If a popular sports bar had not been so crowded one Friday afternoon eight years ago, Nikki Thornton and Timothy Rooney may have never met. “Nikki and her friend were kind enough to share their table,” remembers Timothy. “While we didn’t get an opportunity to chat at first, we both found ourselves consistently sneaking quick peeks from across the table.” Nikki confirms, “A few rounds and some great conversations later, Tim and I were inseparable.”
When the time was right, Timothy took a one-day trip to Nikki’s hometown to formally ask her parents for their permission to propose. As Timothy is from New England, he planned the proposal to take place on a summer road trip from Boston to Maine. Incorporating a few of Nikki’s favorite things, the day began with a visit to the botanical gardens, followed by an oyster-farm cruise, and finally a sunset picnic at the Pemaquid Point Lighthouse, where a photographer was hiding to capture the special moment.
As a floral designer in the wedding industry, Nikki had a clear vision for the big day and selected a whimsical, garden-inspired wedding design for the celebration at their historic home. In a span of one year, they not only planned a wedding but also renovated their Queen Anne-style house built in 1855 and restored the barn on property. “So far it’s been our biggest accomplishment as a couple and something I firmly believe brought us closer together, setting us on a path for an adventurous life together,” affirms Timothy.
Friends and family found their seats for the ceremony beneath a 100-year-old pecan tree atop wooden cross-back chairs, which faced the newly renovated black barn. Lush, colorful blooms lined the grassy aisle, and the spot for the vow exchange was marked with a striking asymmetrical installation of magnolia branches, greenery, and organic florals. “We really wanted to embrace having our wedding at our place,” shares Nikki.
At last, the bride made her way down the aisle in the “Primavera” gown by Claire Pettibone, which showcases embroidered long sleeves, a floral bodice featuring peonies and green vines, and a softly gathered tulle skirt layered over silk charmeuse. Nikki wore her long hair down beneath a veil made complete with dried hydrangea petals from her mother in law’s home, and she carried a bouquet of garden roses and ranuncluses, as well as zinnias, celosias, coral vines, and baby pomegranates grown in her own garden.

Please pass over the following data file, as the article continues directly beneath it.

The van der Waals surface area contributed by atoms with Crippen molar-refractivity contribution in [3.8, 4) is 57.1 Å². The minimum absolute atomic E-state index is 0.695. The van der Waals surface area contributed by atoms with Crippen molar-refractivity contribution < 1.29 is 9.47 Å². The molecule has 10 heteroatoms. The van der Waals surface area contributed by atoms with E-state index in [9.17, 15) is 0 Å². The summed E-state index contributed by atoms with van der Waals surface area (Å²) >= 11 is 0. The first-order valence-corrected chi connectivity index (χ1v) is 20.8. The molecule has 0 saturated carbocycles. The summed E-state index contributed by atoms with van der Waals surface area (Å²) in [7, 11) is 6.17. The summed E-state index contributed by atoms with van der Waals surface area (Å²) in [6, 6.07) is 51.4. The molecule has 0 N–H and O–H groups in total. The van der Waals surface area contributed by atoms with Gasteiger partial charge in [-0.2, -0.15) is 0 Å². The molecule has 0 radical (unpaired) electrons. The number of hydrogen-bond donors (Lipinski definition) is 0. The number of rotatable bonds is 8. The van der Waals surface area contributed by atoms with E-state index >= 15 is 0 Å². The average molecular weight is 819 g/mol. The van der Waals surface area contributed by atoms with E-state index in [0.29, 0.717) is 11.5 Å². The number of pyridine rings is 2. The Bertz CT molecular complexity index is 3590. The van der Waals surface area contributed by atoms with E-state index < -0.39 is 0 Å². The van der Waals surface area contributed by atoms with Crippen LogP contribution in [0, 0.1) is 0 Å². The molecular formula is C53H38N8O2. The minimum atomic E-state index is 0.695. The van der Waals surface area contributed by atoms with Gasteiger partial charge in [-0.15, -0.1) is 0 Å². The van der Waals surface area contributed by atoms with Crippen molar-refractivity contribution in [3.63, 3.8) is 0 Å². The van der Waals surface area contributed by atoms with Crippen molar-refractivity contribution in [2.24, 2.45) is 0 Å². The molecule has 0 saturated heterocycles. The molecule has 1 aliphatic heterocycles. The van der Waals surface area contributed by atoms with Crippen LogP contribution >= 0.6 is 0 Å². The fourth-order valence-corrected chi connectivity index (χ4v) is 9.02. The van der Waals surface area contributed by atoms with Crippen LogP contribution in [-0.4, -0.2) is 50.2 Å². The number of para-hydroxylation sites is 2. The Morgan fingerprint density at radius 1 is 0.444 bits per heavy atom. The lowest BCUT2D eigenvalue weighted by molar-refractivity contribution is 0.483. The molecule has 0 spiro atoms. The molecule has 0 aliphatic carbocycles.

“We really wanted to embrace having our wedding at our place.”
For the cocktail hour and wedding reception, “our goal was to have a tailored, backyard garden vibe,” smiles the bride. Loved ones enjoyed custom cocktails served from a vintage-camper bar hooked up to the couple’s 1967 Datsun pickup truck. Once guests found their seating assignments by way of unique acrylic displays placed over punchy floral arrangements, they moved into the barn for a dinner highlighting barbecue and Mexican fare.
The reception space was decorated with loose vines that climbed up the wooden posts, and textured tablescapes were adorned with local vibrant blooms and taupe taper candles. “I wanted the flowers to stand out, and we wanted to bring the outdoors in!” Nikki notes.
Slices of a gorgeous wedding cake embellished with lifelike sugar flowers were offered, along with macarons, meringue bites, and cookies. A live wedding band kept everyone dancing all night long under the stars. “We spent so much time imagining what our wedding experience would be, we didn’t prepare for the emotion, energy, and love that comes with sharing your special day with all the people that matter most in your life,” the groom confirms.
After a year of making their home and wedding exactly as they envisioned, the bride’s advice for couples planning their own wedding is simple. “Do what you want to do!” she urges. “Put as many personal touches in your wedding – that’s what makes it special.”
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